Friday, March 16, 2012

Lesson 27: Alert to Danger-Part 2

Alert to Danger
Dig up or Wake a Person
Part 2 of 2

Teaching your dog to Alert You to danger

The hidden person pretends to be asleep or unconscious which encourages the dog to wake them or get them to move because to the dog, the person is not acting normal either.

Once your dog learns to associate alerting you when the scene looks abnormal or the warning siren sounds your dog will use its natural instincts and love for you as a member of the pack when they feel danger coming or find you and others in a bad position.

To make a mock earthquake or mudslide, house moving situation alert, the surface your dog stands on must move. To make this happen, one person can hide behind a large chair while the other person pretends to sleep on a bed or in the chair, under a blanket with a toy or treat the dog will want.

When the warning systems sounds the person under the blanket makes a noise with the toy to get the dog’s attention and make the dog dig or try to wake them to get at the toy.

At the same time the other person shakes the chair or table like an earthquake would, this might at first scare the dog so be aware of how hard you move the chair until you see how the dog reacts. It is best to startle the dog slightly so they notice the pretend earthquake.

If you have training courses indoors or outside with space, you can hang a piece of 4 x 8 plywood by chains on each corner to make a floating floor a few inches off the ground. The dog stands on this and a person can move it slightly to give the dog motion.

Be careful using a floating floor because by doing this to much the dog learns how to balance and stand on surfaces that move in usual ways. This is meant to teach a dog to balance and shift its weight but we can use it as a mock earthquake with a little planning.

The floating floor is excellent for agility and rubble working dogs to know but in training them to alert to an earthquake or ground shaking we have to make sure it feels like an earthquake or danger instead of something they are accustom to. 

A little suspense and drama added to the session creates urgency like a real life danger but in a safe way. 

Once the training session is set up you will place your dog in another room where you go to act normal for a few minutes.

When the warning system sounds or you are ready then walk out with your dog loose off leash.

As preplanned, when you and the dog walk out together the person who is hidden squeaks the dog’s toy or calls the dog’s name which gets the dog looking for them as soon as the warning system sounds. Or, when the dog hears its toy or name then can not see the person they realize something is different.

At first let your dog find the person who is under the blankets without you telling the dog a command. You can see by the photo below Willie takes off to look for his toy he heard make noise.

  And he finds the Blankets with a person hidden in the photo below.

Willie asking me what to do next?

Your dog will start looking for the toy or where its name came from, encourage your dog to find the person and get the toy or treat when they reach the hidden person under the blanket. Praise your dog but do not have the person speak to your dog, they should be pretending to be unconscious.

Willie gets his Toy

After your dog “wakes” them up and finds them then they can praise your dog.

Daisy crawls under the covers to the person

Repeating this weekly for a month and then practicing monthly would teach your dog to alert you when they feel danger coming. Always go with your dog to the injured person then your dog learns to take you.

To reinforce your dog's actions to get you and wake you can pretend to be sleeping at the start of a few sessions to allow your dog to wake you.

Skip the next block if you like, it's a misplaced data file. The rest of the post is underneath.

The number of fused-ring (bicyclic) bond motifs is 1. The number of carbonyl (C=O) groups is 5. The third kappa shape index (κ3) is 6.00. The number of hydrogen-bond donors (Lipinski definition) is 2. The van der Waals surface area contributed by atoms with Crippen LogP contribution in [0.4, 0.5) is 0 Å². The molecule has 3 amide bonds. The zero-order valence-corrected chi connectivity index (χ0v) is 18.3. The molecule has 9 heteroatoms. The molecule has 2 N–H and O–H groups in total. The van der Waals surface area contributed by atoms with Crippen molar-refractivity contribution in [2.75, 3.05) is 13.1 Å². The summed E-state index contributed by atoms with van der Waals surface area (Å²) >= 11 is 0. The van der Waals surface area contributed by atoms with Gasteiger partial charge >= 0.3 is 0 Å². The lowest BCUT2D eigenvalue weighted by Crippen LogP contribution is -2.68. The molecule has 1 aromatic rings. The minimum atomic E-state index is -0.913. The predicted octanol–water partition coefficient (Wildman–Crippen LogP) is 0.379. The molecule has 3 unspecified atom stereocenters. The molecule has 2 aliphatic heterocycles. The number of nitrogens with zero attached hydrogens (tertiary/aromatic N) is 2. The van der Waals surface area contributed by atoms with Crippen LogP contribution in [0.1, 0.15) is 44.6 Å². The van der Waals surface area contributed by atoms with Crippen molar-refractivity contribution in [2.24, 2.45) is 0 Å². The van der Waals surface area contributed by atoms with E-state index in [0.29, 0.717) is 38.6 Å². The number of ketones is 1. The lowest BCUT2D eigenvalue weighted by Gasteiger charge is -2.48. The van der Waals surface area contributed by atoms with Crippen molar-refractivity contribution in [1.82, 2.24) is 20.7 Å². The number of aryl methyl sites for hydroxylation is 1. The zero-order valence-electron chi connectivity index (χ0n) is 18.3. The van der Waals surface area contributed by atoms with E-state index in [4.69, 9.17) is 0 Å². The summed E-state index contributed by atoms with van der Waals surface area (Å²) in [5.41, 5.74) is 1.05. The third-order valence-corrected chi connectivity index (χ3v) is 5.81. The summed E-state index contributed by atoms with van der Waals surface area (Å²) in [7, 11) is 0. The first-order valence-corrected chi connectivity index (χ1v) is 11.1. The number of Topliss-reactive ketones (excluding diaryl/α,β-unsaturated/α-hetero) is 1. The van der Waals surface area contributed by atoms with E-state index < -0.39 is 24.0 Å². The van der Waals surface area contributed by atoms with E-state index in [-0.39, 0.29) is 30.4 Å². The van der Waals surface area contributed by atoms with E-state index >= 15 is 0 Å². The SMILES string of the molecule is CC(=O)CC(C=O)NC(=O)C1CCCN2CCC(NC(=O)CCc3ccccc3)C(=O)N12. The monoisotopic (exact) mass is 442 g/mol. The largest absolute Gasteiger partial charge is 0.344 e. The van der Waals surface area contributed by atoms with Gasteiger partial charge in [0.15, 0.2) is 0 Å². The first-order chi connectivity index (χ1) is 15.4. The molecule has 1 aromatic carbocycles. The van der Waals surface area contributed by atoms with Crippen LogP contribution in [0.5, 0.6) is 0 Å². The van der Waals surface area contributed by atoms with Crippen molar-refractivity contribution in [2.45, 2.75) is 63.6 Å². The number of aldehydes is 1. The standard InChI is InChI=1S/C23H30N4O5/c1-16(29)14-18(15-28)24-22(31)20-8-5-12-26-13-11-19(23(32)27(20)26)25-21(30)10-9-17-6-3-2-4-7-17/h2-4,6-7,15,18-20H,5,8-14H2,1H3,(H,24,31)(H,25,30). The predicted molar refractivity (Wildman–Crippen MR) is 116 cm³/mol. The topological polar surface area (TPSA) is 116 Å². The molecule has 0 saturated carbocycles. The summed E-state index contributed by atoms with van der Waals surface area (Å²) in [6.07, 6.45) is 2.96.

Open the door of the room and let your dog out, then lay down like you are sleeping or fell. Let your dog go to the noise of its toy or name to the other person.

When your dog realizes you are not with them like before, and the person they find is not giving them the toy or moving, they will come back to get you. 

Depending on the dog, the person might tell the dog to go get you first and then act injured or sleep again. 

Give your dog a reason to wonder what is going on and they will come back to get you to find out. When they come back to you then get up like they saved you and go save the other person, praise your dog for doing such a great job!

Job well Done!  Daisy gets the Blankets!

Remember the person who is playing injured or under cover makes noise to get the dog to investigate to get a toy or treat but hold back on giving the toy or treat until the dog accomplishes rutting under the covers, digging or alerting to the hidden person.

When your dog digs or paws at the person use a command such as, “dig them out” so if you or another is ever buried in real life you can tell your dog to dig them or you out.

Use different material and locations each time to make a rubble scene or disaster area to train in or your dog will get bored with this game. 

When your dog comes to get you or when you walk out to find the person with your dog ask your dog to “Show You”, get them to bark or paw, nudge or get you up out of bed so they alert you to the danger ahead. 

Always use the commands to associate which action you want. Get your dog to alert you by pretending to sleep and making a toy noise or call their name but do not move until the dog makes you by barking or waking you up. Then say “Good dog, Show me” give them a bit of treat or shake the toy as the warning system goes off or the other hidden person makes a noise. 

Using “Show me” as the command and follow your dog to the other person. Once found then ask your dog to “alert or to dig them out”. 

They can alert when you are awake by sitting down when they take you to a buried person but if you are not with the dog then they will return to you as explained above.

Use the person’s name and hide several people or family members at once to find at the same time. Take your dog to each person and repeat the lesson as you get everybody in the house to wake up and get out.

By using each person in the family’s name your dog learns to go between you and them. You can send your dog from one person to another by name and the dog gets rewarded every time motivating them to act if this happens when you are asleep.